Despite the benefits, several challenges still face the continuation and expansion of traditional and agroecological systems in the region. Current legislation related to forest management, for example, severely restricts silvicultural practices on private properties, with relatively arbitrary quotas placed on the number of trees that can be removed from native forests, while regulations related to livestock grazing and production in silvopastoral systems remain unclear. Although current legislation has been important in stemming the devastating loss of forests that occurred throughout the twentieth century, small-scale farmers feel disproportionately affected by the regulations, which has led to mistrust on both sides of the issue [38]. The oral history interviews conducted as part of our research have clearly underscored how tensions between small-scale farmers and environmental agencies have led many farmers to question the continuation of these systems as the current impasse seems insurmountable [33]. Yet, through research and advocacy in collaboration with farmers, changes are taking place, with environmental agencies such as Paraná State Environmental Institute (IAP) and the federal Brazilian Institute of the Environment and Natural Resources (IBAMA) participating in recent events and outreach activities organized as part of this project, and in the Observatório. Promisingly, these agencies are looking to update regulations and change legal restrictions based on the current state of forests in Brazil, supported by the data and experiences projects such as ours are sharing.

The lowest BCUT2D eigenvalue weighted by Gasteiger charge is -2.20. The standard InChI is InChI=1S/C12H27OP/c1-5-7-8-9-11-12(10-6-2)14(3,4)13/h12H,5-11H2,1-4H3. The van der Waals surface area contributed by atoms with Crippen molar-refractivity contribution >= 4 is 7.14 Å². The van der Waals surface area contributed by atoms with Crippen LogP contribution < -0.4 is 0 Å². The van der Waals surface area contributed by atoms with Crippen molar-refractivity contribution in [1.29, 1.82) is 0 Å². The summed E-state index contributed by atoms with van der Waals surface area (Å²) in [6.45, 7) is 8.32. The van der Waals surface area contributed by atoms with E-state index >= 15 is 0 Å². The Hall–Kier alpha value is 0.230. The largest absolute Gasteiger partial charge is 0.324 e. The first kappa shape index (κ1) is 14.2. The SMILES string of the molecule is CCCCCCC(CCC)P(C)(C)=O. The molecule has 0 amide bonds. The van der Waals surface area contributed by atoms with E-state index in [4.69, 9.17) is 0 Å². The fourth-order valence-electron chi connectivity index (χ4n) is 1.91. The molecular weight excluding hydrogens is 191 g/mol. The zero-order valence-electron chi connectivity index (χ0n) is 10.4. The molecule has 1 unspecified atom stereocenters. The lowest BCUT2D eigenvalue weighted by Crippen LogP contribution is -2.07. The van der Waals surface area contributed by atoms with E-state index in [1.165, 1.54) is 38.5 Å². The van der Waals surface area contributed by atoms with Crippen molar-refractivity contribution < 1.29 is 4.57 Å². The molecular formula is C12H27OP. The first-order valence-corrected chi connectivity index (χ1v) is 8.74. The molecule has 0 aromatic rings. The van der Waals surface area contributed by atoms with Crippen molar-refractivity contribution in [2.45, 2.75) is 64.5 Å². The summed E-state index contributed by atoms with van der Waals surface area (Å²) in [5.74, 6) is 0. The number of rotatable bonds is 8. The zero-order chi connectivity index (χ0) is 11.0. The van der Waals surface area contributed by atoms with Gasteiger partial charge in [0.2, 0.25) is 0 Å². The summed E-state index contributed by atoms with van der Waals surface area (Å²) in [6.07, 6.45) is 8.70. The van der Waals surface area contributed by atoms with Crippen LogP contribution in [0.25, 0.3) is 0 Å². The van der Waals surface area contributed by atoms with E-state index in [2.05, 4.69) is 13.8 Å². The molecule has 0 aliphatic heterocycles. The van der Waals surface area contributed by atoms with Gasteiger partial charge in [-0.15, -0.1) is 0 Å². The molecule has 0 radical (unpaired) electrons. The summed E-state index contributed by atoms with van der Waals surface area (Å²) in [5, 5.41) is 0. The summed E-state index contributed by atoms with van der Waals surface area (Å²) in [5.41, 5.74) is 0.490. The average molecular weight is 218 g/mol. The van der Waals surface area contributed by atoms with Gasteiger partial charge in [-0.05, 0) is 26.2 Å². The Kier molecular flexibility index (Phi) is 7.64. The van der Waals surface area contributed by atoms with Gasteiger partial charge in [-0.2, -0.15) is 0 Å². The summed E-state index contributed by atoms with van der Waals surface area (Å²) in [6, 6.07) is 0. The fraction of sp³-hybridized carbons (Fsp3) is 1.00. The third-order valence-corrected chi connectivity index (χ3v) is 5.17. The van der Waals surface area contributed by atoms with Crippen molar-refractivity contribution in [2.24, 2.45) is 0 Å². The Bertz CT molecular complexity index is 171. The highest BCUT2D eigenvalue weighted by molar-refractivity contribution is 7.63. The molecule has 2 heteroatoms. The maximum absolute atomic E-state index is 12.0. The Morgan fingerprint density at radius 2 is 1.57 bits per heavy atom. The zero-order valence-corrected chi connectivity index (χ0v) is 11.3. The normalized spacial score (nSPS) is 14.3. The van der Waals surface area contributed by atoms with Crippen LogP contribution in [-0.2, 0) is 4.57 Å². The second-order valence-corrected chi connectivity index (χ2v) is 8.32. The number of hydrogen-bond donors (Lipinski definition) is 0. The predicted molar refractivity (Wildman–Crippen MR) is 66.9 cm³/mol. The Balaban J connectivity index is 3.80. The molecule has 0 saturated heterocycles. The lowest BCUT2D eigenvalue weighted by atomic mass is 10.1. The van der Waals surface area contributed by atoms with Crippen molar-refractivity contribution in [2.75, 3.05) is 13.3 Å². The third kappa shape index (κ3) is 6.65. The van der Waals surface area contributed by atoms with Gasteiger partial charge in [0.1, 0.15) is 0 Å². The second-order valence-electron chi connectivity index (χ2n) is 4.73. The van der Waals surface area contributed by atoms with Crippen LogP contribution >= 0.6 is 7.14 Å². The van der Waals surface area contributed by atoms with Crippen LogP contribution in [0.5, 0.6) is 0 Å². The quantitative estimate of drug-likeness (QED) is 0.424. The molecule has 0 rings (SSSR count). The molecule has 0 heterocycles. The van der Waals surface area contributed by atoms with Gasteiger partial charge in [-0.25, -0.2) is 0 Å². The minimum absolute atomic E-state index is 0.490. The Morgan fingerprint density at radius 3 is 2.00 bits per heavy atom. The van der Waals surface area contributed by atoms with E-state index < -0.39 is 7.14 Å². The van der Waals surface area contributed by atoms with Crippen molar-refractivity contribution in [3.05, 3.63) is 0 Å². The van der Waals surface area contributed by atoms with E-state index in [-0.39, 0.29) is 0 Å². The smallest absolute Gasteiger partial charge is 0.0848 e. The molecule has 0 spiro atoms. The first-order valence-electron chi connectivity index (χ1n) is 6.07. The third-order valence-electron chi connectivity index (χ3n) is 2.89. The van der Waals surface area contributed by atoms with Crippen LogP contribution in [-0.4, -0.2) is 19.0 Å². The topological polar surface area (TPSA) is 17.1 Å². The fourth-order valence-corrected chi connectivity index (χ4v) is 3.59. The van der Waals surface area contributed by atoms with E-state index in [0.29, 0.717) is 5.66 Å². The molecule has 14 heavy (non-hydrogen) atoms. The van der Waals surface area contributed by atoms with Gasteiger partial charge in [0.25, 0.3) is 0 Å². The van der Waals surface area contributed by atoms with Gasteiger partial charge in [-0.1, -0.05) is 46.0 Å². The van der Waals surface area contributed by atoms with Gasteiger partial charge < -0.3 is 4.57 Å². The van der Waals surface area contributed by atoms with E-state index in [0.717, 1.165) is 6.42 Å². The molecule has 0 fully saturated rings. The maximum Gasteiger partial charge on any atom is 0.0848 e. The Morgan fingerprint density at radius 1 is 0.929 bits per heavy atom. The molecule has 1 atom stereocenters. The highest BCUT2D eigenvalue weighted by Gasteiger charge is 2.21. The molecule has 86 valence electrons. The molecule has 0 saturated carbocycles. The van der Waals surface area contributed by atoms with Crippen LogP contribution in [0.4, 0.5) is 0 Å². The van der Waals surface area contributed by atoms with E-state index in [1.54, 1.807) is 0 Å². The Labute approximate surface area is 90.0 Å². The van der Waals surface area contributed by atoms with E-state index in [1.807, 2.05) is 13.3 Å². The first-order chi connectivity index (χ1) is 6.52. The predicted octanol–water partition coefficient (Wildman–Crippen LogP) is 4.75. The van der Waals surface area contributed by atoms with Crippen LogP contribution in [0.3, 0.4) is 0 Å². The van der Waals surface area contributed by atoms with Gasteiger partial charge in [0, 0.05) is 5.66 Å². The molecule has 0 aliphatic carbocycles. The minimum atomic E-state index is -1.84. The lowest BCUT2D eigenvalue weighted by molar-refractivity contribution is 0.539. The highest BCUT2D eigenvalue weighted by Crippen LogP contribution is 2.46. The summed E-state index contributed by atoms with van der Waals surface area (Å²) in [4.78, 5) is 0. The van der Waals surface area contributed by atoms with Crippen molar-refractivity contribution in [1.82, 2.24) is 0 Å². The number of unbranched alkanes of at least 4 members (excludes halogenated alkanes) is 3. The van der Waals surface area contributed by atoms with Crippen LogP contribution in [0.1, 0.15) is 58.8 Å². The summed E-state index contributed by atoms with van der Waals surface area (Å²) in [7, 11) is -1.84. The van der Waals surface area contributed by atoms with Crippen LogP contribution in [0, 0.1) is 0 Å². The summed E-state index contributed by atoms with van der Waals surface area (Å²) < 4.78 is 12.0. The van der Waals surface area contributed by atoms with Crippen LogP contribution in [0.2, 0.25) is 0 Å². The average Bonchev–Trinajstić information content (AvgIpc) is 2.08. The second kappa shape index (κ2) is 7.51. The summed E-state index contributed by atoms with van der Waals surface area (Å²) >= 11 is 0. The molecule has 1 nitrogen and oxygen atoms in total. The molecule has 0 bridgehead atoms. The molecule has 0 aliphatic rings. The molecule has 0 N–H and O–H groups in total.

Although changes are taking place within policy circles, one of the biggest challenges we face is the inherent bias not only against forests, as they continue to be viewed as useless, which is directly related to current legislation that prohibits use, but also the culture of agricultural research and outreach agencies that are very much focused on conventional agriculture and mechanization and/or modernization at the expense of traditional knowledge and practices. Agroecological or traditional farming practices are generally excluded from agronomy courses in universities and technical colleges, and as such, the majority of outreach workers have little experience engaging with these alternative approaches. Despite the myriad policies that have been enacted to support small-scale family farming and agroecology/organic production in Brazil (see [66,67]), these policies have not necessarily trickled down to have clear impacts on small-scale farming communities, while others have reinforced the dominant model of intensification based on monoculture commodity crops. Nevertheless, recent developments occurring through ongoing engagement with environmental agencies and other institutions are starting to show promising shifts in the top-down approaches to governance and agricultural outreach.